One of the most popular arguments for GE crops is that they reduce the amount of pesticides farmers have to use. The graph below shows the use of weed killer by conventional farmers (top line) and GE farmers (bottom line). “HT” stands for “herbicide tolerant,” e.g., corn that withstands weed killer). The use of weed killer on conventional corn crops is going down; the use on GE crops is going up.
Farmers are using increasing amounts of weed killer because of glyphosate (Roundup). It has to be applied more often in higher amounts.
In addition, the increased use of Roundup has spawned superweeds—abnormally large weeds resistant to glyphosate. Now farmers are using more toxic weed killers in addition to Roundup. This escalating war is predicted to dramatically increase weed killer use in the future—an indication that this GE weed control, at least, is not sustainable.
Insecticide use is decreasing in crops that are genetically modified with the Bt (Bacillus thuringiensis) gene. Bt-modified crops are believed to be nontoxic, so this is good news—but is it sustainable?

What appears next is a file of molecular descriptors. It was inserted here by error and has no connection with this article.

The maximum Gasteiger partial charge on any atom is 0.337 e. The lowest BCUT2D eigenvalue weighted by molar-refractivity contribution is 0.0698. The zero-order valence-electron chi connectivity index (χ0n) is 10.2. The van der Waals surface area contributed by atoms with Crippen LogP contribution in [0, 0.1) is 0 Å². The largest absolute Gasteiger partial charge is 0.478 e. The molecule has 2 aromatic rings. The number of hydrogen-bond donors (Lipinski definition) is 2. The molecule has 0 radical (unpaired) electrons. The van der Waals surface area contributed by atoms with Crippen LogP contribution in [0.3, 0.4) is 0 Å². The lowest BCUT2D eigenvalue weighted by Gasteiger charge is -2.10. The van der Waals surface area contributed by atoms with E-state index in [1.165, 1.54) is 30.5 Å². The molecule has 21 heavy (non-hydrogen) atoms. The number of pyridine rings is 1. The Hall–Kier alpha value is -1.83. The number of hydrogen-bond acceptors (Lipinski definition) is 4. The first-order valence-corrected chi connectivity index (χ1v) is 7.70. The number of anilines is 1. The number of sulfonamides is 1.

Bt is a soil bacterium which synthesizes a toxin that kills certain insects, particularly caterpillars. It was sold as a natural pesticide for decades before it was “GE’d” into food crops.
Within eight years of American farmers planting a million hectares of GE Bt crops, resistance was reported. Farmers are required to plant non-GE plants around their fields of GE plants as so-called “refuge” crops. Refuge crops are supposed to stop or delay insects and weeds from developing resistance. It’s apparently not working. The solution, according to GE manufacturers, is more genes, more mutations, more GE.